The Reign of Marcus Aurelius
Source: Eutropius, Compendium of Roman History VIII.12-14. William Stearns Davis, ed., Readings
in Ancient History: Illustrative Extracts from the Sources, 2 Vols. (Boston: Allyn and Bacon, 1912-13), Vol.
II: Rome and the West. Scanned by: J. S.
Arkenberg, Dept. of History, Cal. State Fullerton. Prof. Arkenberg has
modernized the text.
Marcus Aurelius was trained in philosophy by Apollonius of
Chalcedon: in the Greek language by Sextus of Chaeronea, the grandson of
Plutarch, while the eminent orator Fronto instructed him in Latin literature. He
conducted himself towards all men at Rome, as if he had been their equal, being
moved by no arrogance by his elevation to the Empire. He exercised prompt
liberality, and managed the provinces with the utmost kindness and indulgence.
Under his rule affairs were successfully conducted against the
Germans. He himself carried on a war with the Marcomanni, which was greater
than any in the memory of man (in the way of wars with the Germans)---so that
it was compared to the Punic Wars, for it was exceedingly formidable, and in it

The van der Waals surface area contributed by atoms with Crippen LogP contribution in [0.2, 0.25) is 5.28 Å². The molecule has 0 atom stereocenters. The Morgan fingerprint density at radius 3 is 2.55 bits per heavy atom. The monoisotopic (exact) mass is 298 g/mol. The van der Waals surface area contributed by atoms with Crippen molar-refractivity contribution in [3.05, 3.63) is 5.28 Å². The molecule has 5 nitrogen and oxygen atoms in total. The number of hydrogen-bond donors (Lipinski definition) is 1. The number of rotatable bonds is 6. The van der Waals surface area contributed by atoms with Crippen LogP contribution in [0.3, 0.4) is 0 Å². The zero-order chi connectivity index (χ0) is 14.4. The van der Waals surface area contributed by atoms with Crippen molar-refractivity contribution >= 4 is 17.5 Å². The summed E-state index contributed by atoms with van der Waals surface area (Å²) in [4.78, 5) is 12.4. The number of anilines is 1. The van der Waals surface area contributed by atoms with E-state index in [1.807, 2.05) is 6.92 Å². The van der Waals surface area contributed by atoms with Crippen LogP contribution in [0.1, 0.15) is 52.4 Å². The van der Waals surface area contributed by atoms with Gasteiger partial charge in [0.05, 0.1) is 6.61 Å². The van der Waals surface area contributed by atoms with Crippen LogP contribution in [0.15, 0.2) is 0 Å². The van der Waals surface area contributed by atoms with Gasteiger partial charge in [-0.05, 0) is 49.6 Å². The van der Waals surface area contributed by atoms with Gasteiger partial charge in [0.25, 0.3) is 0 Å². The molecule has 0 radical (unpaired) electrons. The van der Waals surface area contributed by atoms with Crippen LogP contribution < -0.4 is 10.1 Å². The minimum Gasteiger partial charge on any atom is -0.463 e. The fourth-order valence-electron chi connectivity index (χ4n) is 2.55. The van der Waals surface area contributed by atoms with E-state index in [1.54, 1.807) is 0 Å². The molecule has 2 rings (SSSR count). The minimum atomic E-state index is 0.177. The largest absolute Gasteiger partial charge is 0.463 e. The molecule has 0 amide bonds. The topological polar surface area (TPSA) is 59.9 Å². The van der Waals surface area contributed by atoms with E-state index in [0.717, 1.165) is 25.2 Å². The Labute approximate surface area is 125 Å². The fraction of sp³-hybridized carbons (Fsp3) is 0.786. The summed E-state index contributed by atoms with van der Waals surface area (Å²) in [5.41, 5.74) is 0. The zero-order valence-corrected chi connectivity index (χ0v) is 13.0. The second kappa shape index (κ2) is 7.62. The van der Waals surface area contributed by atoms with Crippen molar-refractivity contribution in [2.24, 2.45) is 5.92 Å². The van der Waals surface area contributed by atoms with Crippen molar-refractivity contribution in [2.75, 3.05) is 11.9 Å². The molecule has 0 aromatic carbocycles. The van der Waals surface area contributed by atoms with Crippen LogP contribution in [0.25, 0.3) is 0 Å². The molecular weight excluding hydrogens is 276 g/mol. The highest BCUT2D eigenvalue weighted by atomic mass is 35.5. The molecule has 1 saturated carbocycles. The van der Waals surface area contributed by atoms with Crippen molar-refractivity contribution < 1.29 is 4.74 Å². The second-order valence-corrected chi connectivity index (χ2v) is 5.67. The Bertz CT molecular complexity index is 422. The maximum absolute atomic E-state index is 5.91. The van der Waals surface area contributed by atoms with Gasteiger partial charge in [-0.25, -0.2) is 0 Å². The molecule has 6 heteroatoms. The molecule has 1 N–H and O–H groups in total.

whole armies were lost; especially as in this reign, after the victory over the
Parthians there occurred a great pestilence so that at Rome, and throughout
Italy and the provinces a large fraction of the population, and actually the bulk
of the regular troops perished from the plague.
With the greatest labor and patience he persevered for three
whole years at Carnutum [a strategically located fortress town in Pannonia],
and brought the Marcomannic war to an end; a war in which the Quadi, Vandals,
Sarmatians, Suevi and all the barbarians in that region, had joined the
outbreak of the Marcomanni. He slew several thousand men, and having delivered
the Pannonians from bondage held a triumph at Rome. As the treasury was drained
by the war, and he had no money to give his soldiers; and as he would not lay
any extra tax on the provinces or Senate, he sold off all his imperial
furniture and decorations by an auction held in the Forum of Trajan, consisting
of gold and cups of crystal and precious stone, silk garments belonging to his
wife and to himself, embroidered---as they were---with gold, and numbers of
jeweled ornaments. This sale was kept up through two successive months and a
great deal of money was raised by it. After his victory, however, he refunded
the money to such purchasers as were willing to restore what they had bought,
but was by no means troublesome to those who wished to keep their purchase.
After his victory he was so magnificent in his display of games
he is said to have exhibited in the arena one hundred lions at once. Having
then at last rendered the state happy by his excellent management and
gentleness of character, he died in the eighteenth year of his reign, in the
sixty-first of his life. He was enrolled among the gods, all the Senate voting
unanimously that he should have such honor.